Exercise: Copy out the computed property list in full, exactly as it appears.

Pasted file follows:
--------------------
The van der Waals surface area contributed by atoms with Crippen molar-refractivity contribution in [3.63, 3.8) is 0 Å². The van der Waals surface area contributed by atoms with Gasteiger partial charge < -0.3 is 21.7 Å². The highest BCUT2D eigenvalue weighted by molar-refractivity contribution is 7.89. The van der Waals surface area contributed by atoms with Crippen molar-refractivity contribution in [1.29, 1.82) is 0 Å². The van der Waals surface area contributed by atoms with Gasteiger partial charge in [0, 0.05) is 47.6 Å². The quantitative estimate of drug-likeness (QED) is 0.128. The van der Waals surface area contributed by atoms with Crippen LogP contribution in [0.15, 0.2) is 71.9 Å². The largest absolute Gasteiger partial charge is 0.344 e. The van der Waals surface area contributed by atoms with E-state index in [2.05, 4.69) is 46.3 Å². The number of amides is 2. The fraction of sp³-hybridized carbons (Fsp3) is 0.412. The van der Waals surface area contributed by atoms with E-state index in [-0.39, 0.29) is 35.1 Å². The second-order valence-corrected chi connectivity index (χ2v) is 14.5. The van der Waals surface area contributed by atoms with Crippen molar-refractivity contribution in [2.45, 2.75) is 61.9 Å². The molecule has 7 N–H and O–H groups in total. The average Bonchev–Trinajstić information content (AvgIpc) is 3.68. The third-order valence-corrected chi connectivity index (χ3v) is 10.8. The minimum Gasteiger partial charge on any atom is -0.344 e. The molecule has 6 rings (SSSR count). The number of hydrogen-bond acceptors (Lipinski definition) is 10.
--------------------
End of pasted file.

The van der Waals surface area contributed by atoms with Crippen molar-refractivity contribution in [3.63, 3.8) is 0 Å². The van der Waals surface area contributed by atoms with Gasteiger partial charge < -0.3 is 21.7 Å². The highest BCUT2D eigenvalue weighted by molar-refractivity contribution is 7.89. The van der Waals surface area contributed by atoms with Crippen molar-refractivity contribution in [1.29, 1.82) is 0 Å². The van der Waals surface area contributed by atoms with Gasteiger partial charge in [0, 0.05) is 47.6 Å². The quantitative estimate of drug-likeness (QED) is 0.128. The van der Waals surface area contributed by atoms with Crippen LogP contribution in [0.15, 0.2) is 71.9 Å². The largest absolute Gasteiger partial charge is 0.344 e. The van der Waals surface area contributed by atoms with E-state index in [2.05, 4.69) is 46.3 Å². The number of amides is 2. The fraction of sp³-hybridized carbons (Fsp3) is 0.412. The van der Waals surface area contributed by atoms with E-state index in [-0.39, 0.29) is 35.1 Å². The second-order valence-corrected chi connectivity index (χ2v) is 14.5. The van der Waals surface area contributed by atoms with Crippen molar-refractivity contribution in [2.45, 2.75) is 61.9 Å². The molecule has 7 N–H and O–H groups in total. The average Bonchev–Trinajstić information content (AvgIpc) is 3.68. The third-order valence-corrected chi connectivity index (χ3v) is 10.8. The minimum Gasteiger partial charge on any atom is -0.344 e. The molecule has 6 rings (SSSR count). The number of hydrogen-bond acceptors (Lipinski definition) is 10.